How to Hunt Quail

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Published on: Oct. 2, 1999

Last revision: Nov. 3, 2010

the ground and lets native plants come up on their own. These annual weeds provide quail with seeds and bare ground they use to dust themselves. Vance also promotes the growth of woodland legumes through prescribed burns.

"As a result of our management practices, we've seen a slow increase in the number of quail," Vance says. Last year, the number increased 20 percent. "We hope to see that again. The habitat is here, but we have no control over the weather." Cool, rainy spells in June when the birds hatch could cause the young to die from hypothermia. Also, heavy rains often destroy nests before the birds hatch.

One thing the Whetstone staff can control is the hunting pressure. The shortened 30-day season closes at 1 p.m. each day to allow the birds plenty of time to feed in the afternoon and to roost together at night to conserve body heat. Although the time to hunt is short, the harvest is good--400 to 500 birds are taken annually.

With good management and hunting regulations, low populations of quail can be hunted without adversely affecting the overall health of the species. A study of the effects of hunting at Blind Pony Conservation Area showed that when over half the quail on an area were harvested, it had little effect on the overall population, Dailey says. "A lot of the quail you save by overly restricting hunting die anyway due to severe weather and predation," he says. "The hunting season takes place before most of the quail die naturally, so it doesn't have a long-term population effect."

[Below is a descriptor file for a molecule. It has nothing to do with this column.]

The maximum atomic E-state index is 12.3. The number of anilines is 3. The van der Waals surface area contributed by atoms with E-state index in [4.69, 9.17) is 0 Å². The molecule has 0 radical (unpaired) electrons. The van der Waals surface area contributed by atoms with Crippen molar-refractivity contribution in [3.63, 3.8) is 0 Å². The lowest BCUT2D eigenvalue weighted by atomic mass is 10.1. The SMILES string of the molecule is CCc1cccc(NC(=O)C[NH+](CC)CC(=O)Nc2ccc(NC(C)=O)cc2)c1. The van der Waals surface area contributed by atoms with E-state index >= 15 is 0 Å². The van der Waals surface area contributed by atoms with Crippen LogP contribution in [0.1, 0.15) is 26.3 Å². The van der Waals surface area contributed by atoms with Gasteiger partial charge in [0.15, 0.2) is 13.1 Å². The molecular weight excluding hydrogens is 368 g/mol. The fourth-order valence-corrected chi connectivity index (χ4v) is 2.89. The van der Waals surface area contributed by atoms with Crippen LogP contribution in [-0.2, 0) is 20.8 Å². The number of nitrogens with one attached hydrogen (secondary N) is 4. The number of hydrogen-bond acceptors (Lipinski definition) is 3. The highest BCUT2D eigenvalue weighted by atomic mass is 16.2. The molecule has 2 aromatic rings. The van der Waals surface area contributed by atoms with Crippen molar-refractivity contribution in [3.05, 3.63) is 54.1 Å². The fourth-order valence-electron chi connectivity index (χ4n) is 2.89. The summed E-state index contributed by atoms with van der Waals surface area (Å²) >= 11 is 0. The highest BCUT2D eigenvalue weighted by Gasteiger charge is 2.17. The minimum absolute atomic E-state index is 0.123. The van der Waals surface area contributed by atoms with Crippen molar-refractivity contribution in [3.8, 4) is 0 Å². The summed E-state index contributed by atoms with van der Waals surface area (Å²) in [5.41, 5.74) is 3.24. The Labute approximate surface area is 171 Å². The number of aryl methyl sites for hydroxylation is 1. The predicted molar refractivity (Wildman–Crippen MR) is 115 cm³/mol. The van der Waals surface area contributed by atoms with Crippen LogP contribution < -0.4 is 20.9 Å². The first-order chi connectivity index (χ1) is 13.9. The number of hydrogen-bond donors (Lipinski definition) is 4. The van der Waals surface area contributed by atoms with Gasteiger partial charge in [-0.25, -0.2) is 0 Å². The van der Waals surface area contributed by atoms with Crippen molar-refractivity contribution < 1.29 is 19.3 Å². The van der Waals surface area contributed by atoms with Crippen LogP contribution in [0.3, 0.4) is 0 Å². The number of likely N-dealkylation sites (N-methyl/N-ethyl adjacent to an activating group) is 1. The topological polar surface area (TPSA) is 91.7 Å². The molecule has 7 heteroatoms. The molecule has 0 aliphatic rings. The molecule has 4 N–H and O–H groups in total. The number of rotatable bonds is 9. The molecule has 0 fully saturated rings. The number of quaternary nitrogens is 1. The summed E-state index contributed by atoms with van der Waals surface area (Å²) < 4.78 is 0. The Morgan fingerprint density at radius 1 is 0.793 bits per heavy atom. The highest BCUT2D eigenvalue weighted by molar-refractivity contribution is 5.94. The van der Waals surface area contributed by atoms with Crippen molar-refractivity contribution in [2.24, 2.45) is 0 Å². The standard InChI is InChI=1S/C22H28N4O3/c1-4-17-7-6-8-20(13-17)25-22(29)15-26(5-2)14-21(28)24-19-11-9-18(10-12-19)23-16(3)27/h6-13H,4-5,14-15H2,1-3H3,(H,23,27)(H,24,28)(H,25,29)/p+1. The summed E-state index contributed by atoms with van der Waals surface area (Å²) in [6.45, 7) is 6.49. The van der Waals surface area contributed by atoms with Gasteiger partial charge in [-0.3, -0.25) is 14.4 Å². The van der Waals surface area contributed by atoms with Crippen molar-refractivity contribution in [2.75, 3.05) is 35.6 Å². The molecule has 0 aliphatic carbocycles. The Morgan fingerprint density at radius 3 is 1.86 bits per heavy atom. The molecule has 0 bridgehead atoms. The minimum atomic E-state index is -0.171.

Because most of the land in Missouri is privately owned, the task of increasing quail populations rests in the hands of private landowners. Jeff Churan, a former commissioner with the Conservation Department, is managing a 320-acre farm in Livingston County for quail. He bought the farm in 1991 with the following goal in mind: "To attain maximum bobwhite quail density on the farm through intensive habitat management in combination with viable agricultural practices resulting in enjoyable hunting opportunities providing an annual harvest of birds consistent with a sustained population."

So far he is meeting his goals. The number of coveys has increased from 14 in 1997 to 22 this year, and he is enjoying several good hunts a year. His farming practices provide income, as well as improve quail habitat. Some of his quail management practices include planting trees and

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